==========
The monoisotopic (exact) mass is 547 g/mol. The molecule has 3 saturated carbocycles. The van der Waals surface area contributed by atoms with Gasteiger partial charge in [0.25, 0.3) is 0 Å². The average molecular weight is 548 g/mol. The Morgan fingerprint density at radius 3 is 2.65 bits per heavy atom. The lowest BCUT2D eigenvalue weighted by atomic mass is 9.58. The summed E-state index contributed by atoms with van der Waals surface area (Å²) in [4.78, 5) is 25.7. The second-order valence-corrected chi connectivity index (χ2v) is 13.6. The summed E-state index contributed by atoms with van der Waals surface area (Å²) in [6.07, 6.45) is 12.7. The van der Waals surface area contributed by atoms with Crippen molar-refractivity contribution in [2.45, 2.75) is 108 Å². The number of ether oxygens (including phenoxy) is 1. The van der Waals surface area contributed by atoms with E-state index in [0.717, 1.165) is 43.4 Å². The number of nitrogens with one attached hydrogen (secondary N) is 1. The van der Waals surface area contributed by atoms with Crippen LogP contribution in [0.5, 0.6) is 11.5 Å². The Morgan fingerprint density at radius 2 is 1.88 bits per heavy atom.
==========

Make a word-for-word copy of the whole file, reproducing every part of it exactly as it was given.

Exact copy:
The monoisotopic (exact) mass is 547 g/mol. The molecule has 3 saturated carbocycles. The van der Waals surface area contributed by atoms with Gasteiger partial charge in [0.25, 0.3) is 0 Å². The average molecular weight is 548 g/mol. The Morgan fingerprint density at radius 3 is 2.65 bits per heavy atom. The lowest BCUT2D eigenvalue weighted by atomic mass is 9.58. The summed E-state index contributed by atoms with van der Waals surface area (Å²) in [4.78, 5) is 25.7. The second-order valence-corrected chi connectivity index (χ2v) is 13.6. The summed E-state index contributed by atoms with van der Waals surface area (Å²) in [6.07, 6.45) is 12.7. The van der Waals surface area contributed by atoms with Crippen molar-refractivity contribution in [2.45, 2.75) is 108 Å². The number of ether oxygens (including phenoxy) is 1. The van der Waals surface area contributed by atoms with E-state index in [0.717, 1.165) is 43.4 Å². The number of nitrogens with one attached hydrogen (secondary N) is 1. The van der Waals surface area contributed by atoms with Crippen LogP contribution in [0.5, 0.6) is 11.5 Å². The Morgan fingerprint density at radius 2 is 1.88 bits per heavy atom.